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I've read all other posts related with this topic. But I didn't get correct answer. My laptop is HP-Envy 15 j037tx. I've tried to install Linux OS from USB after I've got it. It wasn't working. So I've found some ways from internet.

  1. Use 32 bit version of OS
  2. Enable legacy boot on BIOS
  3. Format USB in NTFS
  4. Use earlier version (I've used 12.04)
  5. Disable fast-startup

In the boot device list USB showing is OK. After I select it. It takes me to the black screen with blinking white dash. Not even showing installing menu or Ubuntu logo. When I used Ubuntu 9.10 on live CD it took me to the menu to install or try Ubuntu. As I think there is some problem with Ubuntu version too. I also tried Virtual box. It also worked on 32 bit for Ubuntu and ElementaryOS. But not with 64 bit OS. When I add x64 ISO it give error, like not correct kernel found. I need to install on dual-boot mode.

Is there anyone who can direct me to the correct way?

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2 Answers 2

up vote 1 down vote accepted

I'm afraid that your points 1-4 are all the exact opposite of what you should have done.

Computers that come pre-installed with Windows 8 or 8.1 almost invariably boot in EFI mode. When installing Ubuntu for dual-booting with a computer that's already booting in EFI mode, it's almost always easiest and best to install Ubuntu in EFI mode. In the case of most modern PCs, that also means installing the 64-bit version of Ubuntu, because EFI ties the OS bit depth to the CPU bit depth more tightly than does BIOS.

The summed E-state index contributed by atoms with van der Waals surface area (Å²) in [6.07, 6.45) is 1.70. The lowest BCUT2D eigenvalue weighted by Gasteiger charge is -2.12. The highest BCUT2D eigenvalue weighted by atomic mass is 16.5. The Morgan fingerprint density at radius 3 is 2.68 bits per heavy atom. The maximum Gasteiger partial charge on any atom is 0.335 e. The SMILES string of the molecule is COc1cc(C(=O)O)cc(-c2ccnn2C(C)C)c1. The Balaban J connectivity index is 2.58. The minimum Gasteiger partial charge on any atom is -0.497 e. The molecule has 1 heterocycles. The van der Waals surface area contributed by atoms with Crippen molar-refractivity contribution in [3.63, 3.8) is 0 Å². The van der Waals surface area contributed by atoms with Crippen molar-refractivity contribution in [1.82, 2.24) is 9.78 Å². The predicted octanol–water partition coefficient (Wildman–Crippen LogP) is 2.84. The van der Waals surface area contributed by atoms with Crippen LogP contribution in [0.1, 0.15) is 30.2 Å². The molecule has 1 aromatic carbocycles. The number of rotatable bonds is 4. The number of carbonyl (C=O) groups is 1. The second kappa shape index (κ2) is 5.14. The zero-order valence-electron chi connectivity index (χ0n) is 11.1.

To learn how you should have done it, consult one or both of the following pages:

An EFI-mode installation need not be a nightmare, but it can quickly become so if you follow bad advice or flounder about randomly. Unfortunately, there is a lot of bad advice on this topic on the Internet. Also unfortunately, what works for one installation often doesn't work for another, because EFI implementations vary widely from one to another. (Some of this variation involves bugs, but some of it is variation that's occurred where the EFI spec is vague about some detail.)

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Thanks a lot for the answer.i'll use that method.the steps i mentioned are not in order, i wrote all i got, but you are correct.i also found some distractions on posts. –  dhanush_c Apr 7 at 1:15

I would like to add that I may be a [rare?] case of this method working with which you have originally posted.

I did all of the bullet points except for the first one and it worked like a charm and I struggled for a good day trying to get around this fast-boot crap. I had win 8 pre-loaded and needed to replace it.

As Rod said, just find what works for you. Good luck!

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